The thought of parasitic worms swimming around in some people's intestines may be revolting, but they seem to forestall Crohn's disease and other various types of inflammatory bowel disease (IBD). A new study may explain how this works, which will reveal how worms enable microbes in the intestines to fight bacteria that promote inflammation.
In people with IBD, inflammation in the digestive tract usually results in bleeding and diarrhea which can sometimes lead to intestinal obstructions or other severe complications. Because parasitic worms can be harmful, they are unlikely allies against these diseases. IBD is rare in parts of the world where parasitic worms are prevalent. But, in more developed parts of the world where less people carry these parasites in their intestines, IBD is much more common.
To determine the "frenemy" relationship between our intestines and these parasites, immunologist Ken Cadwell and colleagues tested mice with the same genetic defect found in many humans with Crohn's disease. Mucus-secreting cells in the intestines malfunction in these animals, which reduces the amount of mucus secreted to protect the lining of the gut from harmful bacteria. Researchers also found a change in the rodents' microbiome. The abundance of a microbe, an inflammation-inducing bacterium found in the Bacteroides, soars in the mice with genetic effect.
The researchers found that feeding the rodents one type of intestinal worm restored their mucus-producing cells to normal. At the same time, the levels of two different indicators declined in the animals' intestines. In addition, the bacterial lineup in the rodents' guts shifted. Bacteroids's numbers plunged, yet the prevalence of the Clostridiales, a species in a different microbial group, increased. A second species of worm also triggers similar changes in the mice's intestines.
To check if these parasites cause the same effect in humans, the scientists compared two populations in Malaysia. One group consisted of urbanites living in Kuala Lumpur, who have few intestinal parasites. The second group consisted of an indigenous group, the Orang Asli, who live in a rural area where the parasites are widespread. A type of Bacteroides, the pro inflammatory microbes, predominated in the people of Kuala Lumpur. It was more rare among the Orang Asli, where Clostridiales was common. Treating the Orang Asli with drugs to kill their intestinal worms reversed this pattern, favoring Bacteroides species over Clostridiales species. The team analyzed two sets of data on the frequencies of different intestinal microbes, which included U.S. residents who were healthy, and children in North America who have IBD. They saw the same inverse relationship, where Clostridiales species are up and Bacteroides are down, and vice versa.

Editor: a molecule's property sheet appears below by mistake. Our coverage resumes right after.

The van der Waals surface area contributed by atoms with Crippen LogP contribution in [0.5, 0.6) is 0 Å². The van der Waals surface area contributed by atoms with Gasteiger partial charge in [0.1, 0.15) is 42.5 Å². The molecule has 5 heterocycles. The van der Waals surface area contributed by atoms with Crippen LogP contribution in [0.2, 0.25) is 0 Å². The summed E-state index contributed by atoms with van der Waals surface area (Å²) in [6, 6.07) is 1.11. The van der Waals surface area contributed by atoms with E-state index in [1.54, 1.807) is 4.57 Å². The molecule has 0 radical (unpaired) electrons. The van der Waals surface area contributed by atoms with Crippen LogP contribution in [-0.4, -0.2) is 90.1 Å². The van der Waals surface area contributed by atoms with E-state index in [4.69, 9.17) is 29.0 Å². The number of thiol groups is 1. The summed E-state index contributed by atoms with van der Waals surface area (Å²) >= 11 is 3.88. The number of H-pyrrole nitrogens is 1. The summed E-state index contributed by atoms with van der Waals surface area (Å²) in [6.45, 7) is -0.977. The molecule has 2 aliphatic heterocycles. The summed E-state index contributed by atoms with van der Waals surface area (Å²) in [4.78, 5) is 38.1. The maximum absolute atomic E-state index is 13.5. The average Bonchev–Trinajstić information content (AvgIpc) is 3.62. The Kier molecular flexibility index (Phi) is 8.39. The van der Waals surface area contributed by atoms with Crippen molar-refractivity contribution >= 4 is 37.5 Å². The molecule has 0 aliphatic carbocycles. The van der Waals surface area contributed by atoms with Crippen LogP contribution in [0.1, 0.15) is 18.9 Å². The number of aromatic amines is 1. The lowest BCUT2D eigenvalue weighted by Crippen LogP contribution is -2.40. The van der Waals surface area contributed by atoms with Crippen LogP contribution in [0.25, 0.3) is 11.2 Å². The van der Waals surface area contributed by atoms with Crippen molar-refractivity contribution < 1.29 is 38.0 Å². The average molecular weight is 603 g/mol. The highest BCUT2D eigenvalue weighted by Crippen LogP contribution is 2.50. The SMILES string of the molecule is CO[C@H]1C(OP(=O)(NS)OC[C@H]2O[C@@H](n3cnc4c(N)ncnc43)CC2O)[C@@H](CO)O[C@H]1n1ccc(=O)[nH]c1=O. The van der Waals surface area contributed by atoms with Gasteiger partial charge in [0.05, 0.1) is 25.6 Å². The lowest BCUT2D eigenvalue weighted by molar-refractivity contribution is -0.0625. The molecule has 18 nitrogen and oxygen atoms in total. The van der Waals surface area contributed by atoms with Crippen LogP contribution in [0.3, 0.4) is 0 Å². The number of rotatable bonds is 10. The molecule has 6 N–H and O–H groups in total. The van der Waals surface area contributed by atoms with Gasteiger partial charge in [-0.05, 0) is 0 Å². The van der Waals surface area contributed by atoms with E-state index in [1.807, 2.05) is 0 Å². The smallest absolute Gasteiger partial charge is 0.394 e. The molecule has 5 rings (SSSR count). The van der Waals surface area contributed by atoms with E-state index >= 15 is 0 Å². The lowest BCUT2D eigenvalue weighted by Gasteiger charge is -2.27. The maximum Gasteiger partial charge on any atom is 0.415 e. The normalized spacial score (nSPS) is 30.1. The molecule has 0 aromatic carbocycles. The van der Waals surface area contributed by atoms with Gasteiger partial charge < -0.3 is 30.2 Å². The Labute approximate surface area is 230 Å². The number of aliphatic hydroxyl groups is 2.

The study's findings suggest that parasitic worms deliver their benefits through their impact on the microbial mixture in the intestines. But, the researchers caution that direct evidence is still warranted to show that Bacteroides species are responsible for Crohn's disease. Also, turning the results into clinical treatment may be difficult, because recent clinical trials were disappointing. The researchers indicated that worm therapy might only work on roughly 30% of people suffering from Crohn's disease, who have the same genetic flaw as the mice tested.
I think this data is very interesting, and the correlation seems promising, but this treatment may not be realistic for many with Crohn's disease because people may not agree to this treatment. On paper this sounds like a great, natural treatment, but there also may be complications of these parasites inside the body that have not been researched or tested. I cannot imagine that the majority of Crohn's patients would choose to have these worms inside of them, over taking other medications to control their symptoms. Again, I believe these various studies are promising and do show correlation, but more research is definitely warranted, and may not be clinically realistic.